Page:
The problem with anti-anxiety medications is that they are habit-forming and change the mental state of the person diagnosed with the anxiety disorder. Tolerance is built up quickly with these drugs, causing dependence and creating bigger issues than the user began with.

Even people who are not typical substance abusers can become addicted to benzodiazepines, due to the way they change the neurological function in the brain. The withdrawal from benzos is one of the most dangerous drug withdrawals to endure, and detoxing without medical supervision may be life-threatening.

In drug and alcohol addiction treatment, the emergence of anxiety disorders is quite prominent for the simple fact that anxiety is a common withdrawal symptom seen with illicit drug use. In the case of the individual who is a dual diagnosis patient, meaning they are in treatment for both an addiction and mental illness such as anxiety, the use of benzodiazepines is known to cause more harm than good. It is best to diagnose the problem in treatment, and then come up with a safe strategy for detox that does not involve more narcotics.

The Prevalence of Xanax Addiction

Xanax is one of the most commonly prescribed benzodiazepines. It comes in different dosages and is commonly prescribed for different types of anxiety disorders. As the prevalence of anxiety disorder continues to rise, Xanax prescriptions also continue to increase, indicating the need for rehabilitation centers to take care of this messy aftermath.

When those diagnosed with generalized anxiety disorder, panic disorder, or social anxiety disorder are prescribed Xanax, their chances of not becoming addicted are decreasing more and more. If a person is dually diagnosed with substance use disorder and panic disorder, a prescription for Xanax could be detrimental as it will allow them to continue feeding the addiction side of their diagnosis.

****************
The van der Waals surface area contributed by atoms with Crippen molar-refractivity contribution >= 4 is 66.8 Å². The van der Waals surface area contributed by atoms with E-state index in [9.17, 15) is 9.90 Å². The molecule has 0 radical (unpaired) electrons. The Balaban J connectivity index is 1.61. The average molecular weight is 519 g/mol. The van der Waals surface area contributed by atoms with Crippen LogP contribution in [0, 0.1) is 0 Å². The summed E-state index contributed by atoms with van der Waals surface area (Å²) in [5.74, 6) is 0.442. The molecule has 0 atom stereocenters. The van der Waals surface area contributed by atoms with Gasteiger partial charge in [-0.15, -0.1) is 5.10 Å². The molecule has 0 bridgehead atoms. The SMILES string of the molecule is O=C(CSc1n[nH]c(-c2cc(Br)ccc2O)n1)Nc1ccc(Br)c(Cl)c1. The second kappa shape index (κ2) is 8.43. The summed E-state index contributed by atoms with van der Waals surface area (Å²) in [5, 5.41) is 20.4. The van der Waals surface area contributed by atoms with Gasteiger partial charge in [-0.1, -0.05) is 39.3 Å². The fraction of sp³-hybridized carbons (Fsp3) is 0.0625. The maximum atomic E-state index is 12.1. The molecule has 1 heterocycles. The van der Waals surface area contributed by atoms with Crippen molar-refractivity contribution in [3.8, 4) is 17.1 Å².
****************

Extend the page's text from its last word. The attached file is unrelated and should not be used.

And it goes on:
Learning about this powerful benzodiazepine and how it’s affecting Americans today is a key part of helping yourself or a loved one who is suffering from a dual diagnosis to get help.

Address the Underlying Issue

In the past, our scientific community had limited knowledge in terms of addiction as a disease. Alcoholics and drug addicts would check into rehab, be put on some form of a benzodiazepine to help them taper off, and then be released from rehab 28 days later, only to relapse.

Part of the reason for relapse in this instance is that the benzodiazepine acts on the pleasure center of the brain, causing cravings in people with substance use disorder later on.

It is suggested that complete abstinence from mood or mind-altering substances must be practiced in order to recover from a hopeless state of mind and body. This means that taking Xanax to overcome withdrawal symptoms could pose a serious threat to the overall well-being of an alcoholic or drug addict.

Get Help Today

A more effective way to treat withdrawal symptoms than using benzodiazepines, especially if the person is dually diagnosed, is by finding a licensed treatment center that specifically addresses these issues.

Dual diagnosis treatment uses different levels of care to treat the whole problem. It addresses both disorders and utilizes positive behavioral therapy to instill useful tools that help with relapse prevention.

Contact us today to learn more about taking your life back, or helping your loved one take their life back from a dual diagnosis issue. Help is available 24/7 through Costal Detox.